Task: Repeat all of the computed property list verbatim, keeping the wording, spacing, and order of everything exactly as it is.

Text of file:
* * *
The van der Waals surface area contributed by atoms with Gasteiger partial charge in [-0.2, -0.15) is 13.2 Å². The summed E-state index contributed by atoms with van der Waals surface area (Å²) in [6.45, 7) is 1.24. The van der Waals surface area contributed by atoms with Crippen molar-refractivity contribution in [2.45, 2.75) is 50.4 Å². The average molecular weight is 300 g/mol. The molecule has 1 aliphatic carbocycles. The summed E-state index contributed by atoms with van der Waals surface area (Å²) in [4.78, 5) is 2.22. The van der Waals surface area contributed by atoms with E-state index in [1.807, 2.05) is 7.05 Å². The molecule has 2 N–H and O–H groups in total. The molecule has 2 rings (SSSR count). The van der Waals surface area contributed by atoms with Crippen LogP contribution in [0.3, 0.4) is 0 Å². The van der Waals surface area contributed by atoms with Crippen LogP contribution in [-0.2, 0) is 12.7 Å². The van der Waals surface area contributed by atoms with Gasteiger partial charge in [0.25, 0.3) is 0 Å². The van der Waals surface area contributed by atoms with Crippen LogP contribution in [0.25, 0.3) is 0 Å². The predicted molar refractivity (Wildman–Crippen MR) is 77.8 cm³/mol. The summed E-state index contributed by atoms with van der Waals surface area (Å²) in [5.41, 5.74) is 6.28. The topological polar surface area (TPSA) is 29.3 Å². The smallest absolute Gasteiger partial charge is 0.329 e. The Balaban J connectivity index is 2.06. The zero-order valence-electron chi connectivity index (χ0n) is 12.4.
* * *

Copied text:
The van der Waals surface area contributed by atoms with Gasteiger partial charge in [-0.2, -0.15) is 13.2 Å². The summed E-state index contributed by atoms with van der Waals surface area (Å²) in [6.45, 7) is 1.24. The van der Waals surface area contributed by atoms with Crippen molar-refractivity contribution in [2.45, 2.75) is 50.4 Å². The average molecular weight is 300 g/mol. The molecule has 1 aliphatic carbocycles. The summed E-state index contributed by atoms with van der Waals surface area (Å²) in [4.78, 5) is 2.22. The van der Waals surface area contributed by atoms with E-state index in [1.807, 2.05) is 7.05 Å². The molecule has 2 N–H and O–H groups in total. The molecule has 2 rings (SSSR count). The van der Waals surface area contributed by atoms with Crippen LogP contribution in [0.3, 0.4) is 0 Å². The van der Waals surface area contributed by atoms with Crippen LogP contribution in [-0.2, 0) is 12.7 Å². The van der Waals surface area contributed by atoms with Gasteiger partial charge in [0.25, 0.3) is 0 Å². The van der Waals surface area contributed by atoms with Crippen LogP contribution in [0.25, 0.3) is 0 Å². The predicted molar refractivity (Wildman–Crippen MR) is 77.8 cm³/mol. The summed E-state index contributed by atoms with van der Waals surface area (Å²) in [5.41, 5.74) is 6.28. The topological polar surface area (TPSA) is 29.3 Å². The smallest absolute Gasteiger partial charge is 0.329 e. The Balaban J connectivity index is 2.06. The zero-order valence-electron chi connectivity index (χ0n) is 12.4.